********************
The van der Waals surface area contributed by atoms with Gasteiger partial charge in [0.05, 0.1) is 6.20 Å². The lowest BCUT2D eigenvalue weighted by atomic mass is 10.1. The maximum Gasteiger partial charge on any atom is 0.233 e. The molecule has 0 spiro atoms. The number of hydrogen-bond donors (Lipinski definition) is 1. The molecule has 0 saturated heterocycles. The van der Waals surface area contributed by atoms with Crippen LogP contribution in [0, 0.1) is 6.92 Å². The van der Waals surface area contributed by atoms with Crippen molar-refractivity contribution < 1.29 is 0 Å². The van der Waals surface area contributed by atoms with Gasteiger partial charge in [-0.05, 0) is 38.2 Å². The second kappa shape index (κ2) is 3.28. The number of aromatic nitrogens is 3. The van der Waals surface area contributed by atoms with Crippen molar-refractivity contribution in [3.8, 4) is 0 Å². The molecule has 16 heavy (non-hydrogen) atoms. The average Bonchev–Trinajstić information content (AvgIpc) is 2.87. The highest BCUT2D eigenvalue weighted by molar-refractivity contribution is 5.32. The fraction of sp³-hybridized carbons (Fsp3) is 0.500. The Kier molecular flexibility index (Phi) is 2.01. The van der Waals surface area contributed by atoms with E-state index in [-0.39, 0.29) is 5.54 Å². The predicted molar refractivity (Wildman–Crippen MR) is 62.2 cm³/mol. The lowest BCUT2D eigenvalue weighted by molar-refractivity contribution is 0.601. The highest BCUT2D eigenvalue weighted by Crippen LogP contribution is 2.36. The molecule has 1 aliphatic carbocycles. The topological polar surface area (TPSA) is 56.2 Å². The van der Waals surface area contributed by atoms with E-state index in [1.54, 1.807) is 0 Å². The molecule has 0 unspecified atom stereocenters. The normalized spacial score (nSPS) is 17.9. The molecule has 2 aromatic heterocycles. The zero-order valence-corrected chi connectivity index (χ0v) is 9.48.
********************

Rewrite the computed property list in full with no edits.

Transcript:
The van der Waals surface area contributed by atoms with Gasteiger partial charge in [0.05, 0.1) is 6.20 Å². The lowest BCUT2D eigenvalue weighted by atomic mass is 10.1. The maximum Gasteiger partial charge on any atom is 0.233 e. The molecule has 0 spiro atoms. The number of hydrogen-bond donors (Lipinski definition) is 1. The molecule has 0 saturated heterocycles. The van der Waals surface area contributed by atoms with Crippen LogP contribution in [0, 0.1) is 6.92 Å². The van der Waals surface area contributed by atoms with Crippen molar-refractivity contribution < 1.29 is 0 Å². The van der Waals surface area contributed by atoms with Gasteiger partial charge in [-0.05, 0) is 38.2 Å². The second kappa shape index (κ2) is 3.28. The number of aromatic nitrogens is 3. The van der Waals surface area contributed by atoms with Crippen molar-refractivity contribution in [3.8, 4) is 0 Å². The molecule has 16 heavy (non-hydrogen) atoms. The average Bonchev–Trinajstić information content (AvgIpc) is 2.87. The highest BCUT2D eigenvalue weighted by molar-refractivity contribution is 5.32. The fraction of sp³-hybridized carbons (Fsp3) is 0.500. The Kier molecular flexibility index (Phi) is 2.01. The van der Waals surface area contributed by atoms with E-state index in [-0.39, 0.29) is 5.54 Å². The predicted molar refractivity (Wildman–Crippen MR) is 62.2 cm³/mol. The lowest BCUT2D eigenvalue weighted by molar-refractivity contribution is 0.601. The highest BCUT2D eigenvalue weighted by Crippen LogP contribution is 2.36. The molecule has 1 aliphatic carbocycles. The topological polar surface area (TPSA) is 56.2 Å². The van der Waals surface area contributed by atoms with E-state index in [1.54, 1.807) is 0 Å². The molecule has 0 unspecified atom stereocenters. The normalized spacial score (nSPS) is 17.9. The molecule has 2 aromatic heterocycles. The zero-order valence-corrected chi connectivity index (χ0v) is 9.48.